“A number of biases internal and external to the scientific community contribute to perpetuating the perception of ocean calamities in the absence of robust evidence.” – Duarte et al., 2015
Image Source: Larcombe and Ridd, 2018
Within a matter of days after the press release for a newly published Nature paper spewed the usual it’s-worse-than-we-thought headlines throughout the alarmosphere (Washington Post, BBC, New York Times), the paper’s results were assessed to have “major problems” by an author of multiple CO2 climate sensitivity papers (Lewis and Curry, 2015, 2018).
A glaring miscalculation was quickly spotted that changed not only the results, but consequently undermined the conclusion that estimates of climate sensitivity to doubled CO2 may be too low.
And yet the paper was able to pass through peer review anyway.
Dr. Michael Mann’s error-riddled 2016 paper
A few years ago Dr. Michael Mann was the lead author of an embarrassingly non-scientific paper fraught with glaring methodological and statistical errors.
A post-publication reviewer (statistician Dr. William Briggs) wrote in his point-by-point critique of the paper that “Mann’s errors are in no way unique or rare; indeed, they are banal and ubiquitous.”
Despite the glaring errors, the paper made it through peer-review and was published in Nature‘s Scientific Reports journal anyway.
“Hoax” papers can get published in 70% of peer-reviewed journals
Analyses indicate that “fake peer review” often goes undetected, and as many as 7 of 10 peer-reviewed journals are apt to publish a deliberately-written “hoax” paper.
“Any reviewer with more than a high-school knowledge of chemistry and the ability to understand a basic data plot should have spotted the paper’s shortcomings immediately. Its experiments are so hopelessly flawed that the results are meaningless. … The hoax paper was accepted by a whopping 157 of the journals and rejected by only 98. Of the 106 journals that did conduct peer review, 70% accepted the paper…” (Murphy, 2017 The Failure of Peer Review)
A new paper cites analyses that find half of peer-reviewed science results are flawed, not replicable
Earlier this year, a review paper (Larcombe and Ridd, 2018) published in the journal Marine Pollution Bulletin delivered a stinging rebuke to the modern version of science’s disturbing lack of replicability and verifiability.
Image Source: Larcombe and Ridd, 2018
The authors go on to detail a large volume of examples when peer-review failed to detect errors in Great Barrier Reef (GBR) coral research.
Confirmation bias appears to permeate the peer-reviewed literature, slanted in the direction of finding evidence for catastrophic decline in coral health. This isn’t the first time that marine research has been called out for overselling calamity (see Cressey, 2015, “Ocean ‘calamities’ oversold, say researchers – Team calls for more scepticism in marine research.”) and falling “into a mode of groupthink that can damage the credibility of the ocean sciences”.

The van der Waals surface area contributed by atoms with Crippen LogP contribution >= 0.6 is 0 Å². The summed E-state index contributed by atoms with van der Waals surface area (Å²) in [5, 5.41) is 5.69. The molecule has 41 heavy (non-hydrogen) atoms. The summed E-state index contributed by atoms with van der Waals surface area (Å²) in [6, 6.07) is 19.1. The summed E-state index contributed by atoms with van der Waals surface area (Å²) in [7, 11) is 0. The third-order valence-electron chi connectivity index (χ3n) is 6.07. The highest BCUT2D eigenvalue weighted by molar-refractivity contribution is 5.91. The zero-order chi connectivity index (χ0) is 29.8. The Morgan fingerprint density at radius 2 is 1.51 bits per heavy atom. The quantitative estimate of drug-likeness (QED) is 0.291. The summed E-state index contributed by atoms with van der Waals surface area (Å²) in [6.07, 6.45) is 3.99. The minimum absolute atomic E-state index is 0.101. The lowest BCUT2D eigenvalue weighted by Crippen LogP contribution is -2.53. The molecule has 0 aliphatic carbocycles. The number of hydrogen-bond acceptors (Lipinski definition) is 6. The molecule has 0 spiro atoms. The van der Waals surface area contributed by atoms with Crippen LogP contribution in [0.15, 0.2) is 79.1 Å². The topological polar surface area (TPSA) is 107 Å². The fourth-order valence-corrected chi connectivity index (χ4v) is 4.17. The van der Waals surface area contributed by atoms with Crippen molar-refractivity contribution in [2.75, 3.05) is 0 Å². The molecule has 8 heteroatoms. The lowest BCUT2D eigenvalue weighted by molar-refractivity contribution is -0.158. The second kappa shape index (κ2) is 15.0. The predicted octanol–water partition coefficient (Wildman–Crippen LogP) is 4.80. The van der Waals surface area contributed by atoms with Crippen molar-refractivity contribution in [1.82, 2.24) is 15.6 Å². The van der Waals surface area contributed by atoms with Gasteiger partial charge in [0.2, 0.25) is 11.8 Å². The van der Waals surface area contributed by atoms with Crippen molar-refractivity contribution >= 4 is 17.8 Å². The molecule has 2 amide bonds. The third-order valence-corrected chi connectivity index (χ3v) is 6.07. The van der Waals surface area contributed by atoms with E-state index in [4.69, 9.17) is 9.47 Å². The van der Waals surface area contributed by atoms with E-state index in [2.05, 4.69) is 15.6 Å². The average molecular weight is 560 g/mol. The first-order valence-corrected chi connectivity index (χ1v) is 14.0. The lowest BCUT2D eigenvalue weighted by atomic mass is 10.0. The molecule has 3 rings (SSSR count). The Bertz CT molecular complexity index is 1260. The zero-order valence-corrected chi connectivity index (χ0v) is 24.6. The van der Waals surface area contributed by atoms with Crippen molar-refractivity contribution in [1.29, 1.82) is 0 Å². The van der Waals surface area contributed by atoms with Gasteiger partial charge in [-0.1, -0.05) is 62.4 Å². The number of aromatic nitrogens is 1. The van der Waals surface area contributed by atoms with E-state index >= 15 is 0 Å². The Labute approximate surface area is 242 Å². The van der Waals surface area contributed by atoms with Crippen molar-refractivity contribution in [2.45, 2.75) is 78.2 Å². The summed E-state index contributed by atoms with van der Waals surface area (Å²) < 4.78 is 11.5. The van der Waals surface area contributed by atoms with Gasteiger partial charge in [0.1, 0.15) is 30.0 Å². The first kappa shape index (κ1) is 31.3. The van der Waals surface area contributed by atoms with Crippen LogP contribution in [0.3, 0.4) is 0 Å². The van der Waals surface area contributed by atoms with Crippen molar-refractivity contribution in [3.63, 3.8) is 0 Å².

As just a single example among the many provided, Larcombe and Ridd reviewed the De’ath et al. (2009) study in which an “unprecedented” decline in GBR corals was alleged to have occurred between 1990-2005.
After a reanalysis of the measurements and methods used, Larcombe and Ridd used corrected data to show there has actually been “a small increase in the growth rate” of corals since the early 1900s (see below image) instead of the dramatic decline after the 1990s documented in the peer-reviewed paper.
These errors slipped past the reviewers’ notice too. The publication of flawed results has seemingly become so common that it’s no longer even surprising.
“This paper [De’ath et al. (2009): Declining coral calcification on the Great Barrier Reef.] studied 328 corals on the GBR, and indicated a 14% reduction in growth rates between 1990 and 2005. It stated that the corals of the GBR are declining “at a rate unprecedented in coral records reaching back 400 years”. Subsequent reanalysis of the data indicated that the apparent recent reduction in growth rate was caused by a) problems with the physical measurements of calcification, which systematically biased recent growth bands to give lower growth rates (D’Olivio et al., 2013; Ridd et al., 2013), and b) an unjustified assumption that coral growth rate does not change with the age of the coral (Ridd et al., 2013). With these taken into account, the dramatic fall in growth rate after 1990 is no longer evident, and a small increase in growth rates since the early 1900’s appears (Fig. 6). Further, D’Olivio et al. (2013), working on a different set of GBR corals, showed an increase in coral calcification rates on middle and outer shelf reefs, which together represent 99% of GBR corals, of 10% for the period ~1950 to ~2005, but a decrease of 5% per decade between 1930 and 2008 on inner-shelf reefs, which represent only 1% of GBR corals. Therefore, it would be hard to glean from these datasets that there is a documented decline in coral ‘growth’ parameters, and even harder to attribute change to a particular cause.”